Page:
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Trump Comments on Withdrawing US Forces from Asia Raise Alarm


FILE - Republican presidential candidate Donald Trump gestures during a speech in Virginia Beach, Virginia, July 11, 2016.

FILE - Republican presidential candidate Donald Trump gestures during a speech in Virginia Beach, Virginia, July 11, 2016.

Alarm is being expressed following the 2016 Republican Party presidential nominee’s latest comments questioning the need to keep nearly 80,000 U.S. military personnel in Northeast Asia.

In an interview with The New York Times, Donald Trump said the presence of American troops in South Korea were “no guarantee we’ll have peace” on the Korean Peninsula, and he asked “what are we getting out of this?” by having troops, aircraft, ships and bases in Japan.

The United States has long-standing alliances with Japan and South Korea to provide for their defense if they are attacked, and a key element of the Obama administration’s foreign policy has been a strategic “pivot” to Asia, which Trump apparently desires to reverse.

“It scares the hell out of you” to hear a major political party nominee saying these things, former Vice President Walter Mondale, a Democrat who served as ambassador to Japan from 1993 to 1996, told VOA. "It’s a stunning moment in American history.”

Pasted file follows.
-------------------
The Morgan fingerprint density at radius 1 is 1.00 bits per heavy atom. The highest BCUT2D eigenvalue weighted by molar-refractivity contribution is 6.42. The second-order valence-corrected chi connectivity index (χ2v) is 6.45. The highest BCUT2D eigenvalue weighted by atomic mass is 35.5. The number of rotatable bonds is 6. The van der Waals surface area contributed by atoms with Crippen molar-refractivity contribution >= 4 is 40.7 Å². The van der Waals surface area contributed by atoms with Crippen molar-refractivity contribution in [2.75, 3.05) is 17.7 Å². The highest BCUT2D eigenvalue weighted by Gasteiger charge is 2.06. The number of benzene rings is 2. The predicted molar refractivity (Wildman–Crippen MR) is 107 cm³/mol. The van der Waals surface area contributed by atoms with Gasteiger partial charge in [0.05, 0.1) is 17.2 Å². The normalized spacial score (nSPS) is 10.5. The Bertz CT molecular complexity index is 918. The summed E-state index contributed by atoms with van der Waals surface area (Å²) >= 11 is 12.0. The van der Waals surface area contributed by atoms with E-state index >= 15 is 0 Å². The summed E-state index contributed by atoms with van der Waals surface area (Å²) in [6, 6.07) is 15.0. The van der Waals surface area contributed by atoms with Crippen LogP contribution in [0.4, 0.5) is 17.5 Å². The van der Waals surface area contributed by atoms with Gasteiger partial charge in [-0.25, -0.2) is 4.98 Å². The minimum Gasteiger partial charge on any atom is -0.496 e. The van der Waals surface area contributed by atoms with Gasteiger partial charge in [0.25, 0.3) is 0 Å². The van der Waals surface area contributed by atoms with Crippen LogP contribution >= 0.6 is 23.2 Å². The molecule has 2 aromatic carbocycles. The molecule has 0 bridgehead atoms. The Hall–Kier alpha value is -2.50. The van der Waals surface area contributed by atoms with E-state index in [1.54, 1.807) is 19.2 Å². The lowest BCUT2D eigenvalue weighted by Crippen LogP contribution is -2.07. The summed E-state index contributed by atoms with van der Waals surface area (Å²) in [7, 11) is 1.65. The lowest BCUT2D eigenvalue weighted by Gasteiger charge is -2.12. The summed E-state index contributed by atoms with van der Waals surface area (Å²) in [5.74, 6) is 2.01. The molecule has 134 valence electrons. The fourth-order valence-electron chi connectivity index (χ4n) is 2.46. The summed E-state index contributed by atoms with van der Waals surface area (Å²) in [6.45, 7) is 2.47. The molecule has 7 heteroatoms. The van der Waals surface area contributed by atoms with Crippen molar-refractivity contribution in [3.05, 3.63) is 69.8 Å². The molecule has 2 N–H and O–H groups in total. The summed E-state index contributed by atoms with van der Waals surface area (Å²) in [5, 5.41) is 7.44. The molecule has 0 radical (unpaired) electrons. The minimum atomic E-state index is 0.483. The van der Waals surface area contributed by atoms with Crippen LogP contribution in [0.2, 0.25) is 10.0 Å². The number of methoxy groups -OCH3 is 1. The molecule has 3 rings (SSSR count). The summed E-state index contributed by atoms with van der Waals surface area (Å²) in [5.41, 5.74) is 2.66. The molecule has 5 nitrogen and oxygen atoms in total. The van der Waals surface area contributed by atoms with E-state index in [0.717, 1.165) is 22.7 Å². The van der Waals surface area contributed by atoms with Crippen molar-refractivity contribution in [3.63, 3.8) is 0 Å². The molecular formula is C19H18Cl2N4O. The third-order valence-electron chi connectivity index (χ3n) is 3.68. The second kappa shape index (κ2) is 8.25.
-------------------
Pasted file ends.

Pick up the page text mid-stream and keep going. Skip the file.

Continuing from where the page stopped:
Trump, in the Times interview, also said “maybe you would have had a unified Korea” if U.S. forces had withdrawn from the peninsula after the 1953 armistice that halted with a stalemate a bloody and devastating three-year war.

'Foolhardy' notion

“It’s foolhardy to have thought that we could have left there and the country would have unified itself. It would have unified itself by war, and it would have been another satellite of China,” said retired Army General John Wickham Jr., who commanded U.S. forces in Korea from 1979 to 1982.

Wickham told VOA that while he was commander in chief on the peninsula at the time of the assassination of South Korean President Park Chung-hee, “North Korea was planning to attack South Korea again. Fortunately, we were able to deter that attack and keep Korea free.”

FILE - U.S. and South Korean army soldiers pose on a floating bridge on the Hantan river during a joint military exercise against a possible attack from North Korea, in Yeoncheon, South Korea, Dec. 10, 2015.

FILE - U.S. and South Korean army soldiers pose on a floating bridge on the Hantan river during a joint military exercise against a possible attack from North Korea, in Yeoncheon, South Korea, Dec. 10, 2015.

Trump’s comments on unification will, however, find a positive reception by most North Koreans and some hard-liner South Koreans who believe their country would never have split if the great powers had not intervened on the peninsula immediately after World War II, which removed the Japanese colonialists, said Balbina Hwang, a visiting professor at Georgetown University’s Center for Security Studies.